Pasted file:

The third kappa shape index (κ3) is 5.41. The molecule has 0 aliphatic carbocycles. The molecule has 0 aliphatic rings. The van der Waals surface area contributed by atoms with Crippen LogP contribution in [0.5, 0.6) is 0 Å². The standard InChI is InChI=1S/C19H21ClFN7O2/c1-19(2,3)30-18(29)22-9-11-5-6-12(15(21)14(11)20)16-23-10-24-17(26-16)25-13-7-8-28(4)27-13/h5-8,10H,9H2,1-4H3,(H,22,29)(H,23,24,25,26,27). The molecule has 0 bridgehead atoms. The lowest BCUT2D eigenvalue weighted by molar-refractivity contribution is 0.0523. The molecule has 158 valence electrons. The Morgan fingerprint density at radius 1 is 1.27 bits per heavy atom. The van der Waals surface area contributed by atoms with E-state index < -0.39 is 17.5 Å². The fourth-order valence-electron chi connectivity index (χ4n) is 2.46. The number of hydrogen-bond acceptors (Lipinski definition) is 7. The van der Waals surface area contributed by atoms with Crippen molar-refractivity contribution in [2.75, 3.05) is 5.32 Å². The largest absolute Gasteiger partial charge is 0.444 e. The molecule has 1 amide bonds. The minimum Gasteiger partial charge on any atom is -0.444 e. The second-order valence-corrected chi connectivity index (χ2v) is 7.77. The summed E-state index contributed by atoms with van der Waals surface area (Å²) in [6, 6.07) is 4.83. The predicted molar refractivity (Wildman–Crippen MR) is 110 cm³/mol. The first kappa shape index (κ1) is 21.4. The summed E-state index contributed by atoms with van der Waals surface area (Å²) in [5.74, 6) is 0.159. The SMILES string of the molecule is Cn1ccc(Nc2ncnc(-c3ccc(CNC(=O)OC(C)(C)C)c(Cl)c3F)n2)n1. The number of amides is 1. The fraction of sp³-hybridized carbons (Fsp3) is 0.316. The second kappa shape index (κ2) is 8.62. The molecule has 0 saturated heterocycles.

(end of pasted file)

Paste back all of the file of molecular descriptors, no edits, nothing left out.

The third kappa shape index (κ3) is 5.41. The molecule has 0 aliphatic carbocycles. The molecule has 0 aliphatic rings. The van der Waals surface area contributed by atoms with Crippen LogP contribution in [0.5, 0.6) is 0 Å². The standard InChI is InChI=1S/C19H21ClFN7O2/c1-19(2,3)30-18(29)22-9-11-5-6-12(15(21)14(11)20)16-23-10-24-17(26-16)25-13-7-8-28(4)27-13/h5-8,10H,9H2,1-4H3,(H,22,29)(H,23,24,25,26,27). The molecule has 0 bridgehead atoms. The lowest BCUT2D eigenvalue weighted by molar-refractivity contribution is 0.0523. The molecule has 158 valence electrons. The Morgan fingerprint density at radius 1 is 1.27 bits per heavy atom. The van der Waals surface area contributed by atoms with E-state index < -0.39 is 17.5 Å². The fourth-order valence-electron chi connectivity index (χ4n) is 2.46. The number of hydrogen-bond acceptors (Lipinski definition) is 7. The van der Waals surface area contributed by atoms with Crippen molar-refractivity contribution in [2.75, 3.05) is 5.32 Å². The largest absolute Gasteiger partial charge is 0.444 e. The molecule has 1 amide bonds. The minimum Gasteiger partial charge on any atom is -0.444 e. The second-order valence-corrected chi connectivity index (χ2v) is 7.77. The summed E-state index contributed by atoms with van der Waals surface area (Å²) in [6, 6.07) is 4.83. The predicted molar refractivity (Wildman–Crippen MR) is 110 cm³/mol. The first kappa shape index (κ1) is 21.4. The summed E-state index contributed by atoms with van der Waals surface area (Å²) in [5.74, 6) is 0.159. The SMILES string of the molecule is Cn1ccc(Nc2ncnc(-c3ccc(CNC(=O)OC(C)(C)C)c(Cl)c3F)n2)n1. The number of amides is 1. The fraction of sp³-hybridized carbons (Fsp3) is 0.316. The second kappa shape index (κ2) is 8.62. The molecule has 0 saturated heterocycles.